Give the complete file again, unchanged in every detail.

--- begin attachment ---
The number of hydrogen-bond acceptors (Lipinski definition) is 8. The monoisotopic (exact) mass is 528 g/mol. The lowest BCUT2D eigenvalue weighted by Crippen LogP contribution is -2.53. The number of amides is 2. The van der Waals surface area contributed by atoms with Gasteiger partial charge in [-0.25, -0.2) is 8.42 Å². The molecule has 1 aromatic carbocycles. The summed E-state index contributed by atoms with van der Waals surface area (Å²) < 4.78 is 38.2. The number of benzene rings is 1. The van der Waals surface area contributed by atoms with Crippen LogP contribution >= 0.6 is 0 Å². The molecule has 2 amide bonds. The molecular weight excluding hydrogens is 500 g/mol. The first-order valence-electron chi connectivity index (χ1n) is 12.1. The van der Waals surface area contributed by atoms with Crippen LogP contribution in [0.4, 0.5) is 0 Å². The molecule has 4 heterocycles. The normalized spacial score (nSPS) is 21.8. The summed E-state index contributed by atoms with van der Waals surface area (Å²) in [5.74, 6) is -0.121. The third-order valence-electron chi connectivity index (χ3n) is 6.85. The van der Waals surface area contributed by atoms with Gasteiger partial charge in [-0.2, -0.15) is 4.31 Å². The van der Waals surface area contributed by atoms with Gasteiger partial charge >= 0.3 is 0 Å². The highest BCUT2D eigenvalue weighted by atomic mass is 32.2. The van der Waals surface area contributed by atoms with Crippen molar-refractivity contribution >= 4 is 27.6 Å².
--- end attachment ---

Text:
The number of hydrogen-bond acceptors (Lipinski definition) is 8. The monoisotopic (exact) mass is 528 g/mol. The lowest BCUT2D eigenvalue weighted by Crippen LogP contribution is -2.53. The number of amides is 2. The van der Waals surface area contributed by atoms with Gasteiger partial charge in [-0.25, -0.2) is 8.42 Å². The molecule has 1 aromatic carbocycles. The summed E-state index contributed by atoms with van der Waals surface area (Å²) < 4.78 is 38.2. The number of benzene rings is 1. The van der Waals surface area contributed by atoms with Crippen LogP contribution >= 0.6 is 0 Å². The molecule has 2 amide bonds. The molecular weight excluding hydrogens is 500 g/mol. The first-order valence-electron chi connectivity index (χ1n) is 12.1. The van der Waals surface area contributed by atoms with Crippen LogP contribution in [0.4, 0.5) is 0 Å². The molecule has 4 heterocycles. The normalized spacial score (nSPS) is 21.8. The summed E-state index contributed by atoms with van der Waals surface area (Å²) in [5.74, 6) is -0.121. The third-order valence-electron chi connectivity index (χ3n) is 6.85. The van der Waals surface area contributed by atoms with Gasteiger partial charge in [-0.2, -0.15) is 4.31 Å². The van der Waals surface area contributed by atoms with Gasteiger partial charge >= 0.3 is 0 Å². The highest BCUT2D eigenvalue weighted by atomic mass is 32.2. The van der Waals surface area contributed by atoms with Crippen molar-refractivity contribution >= 4 is 27.6 Å².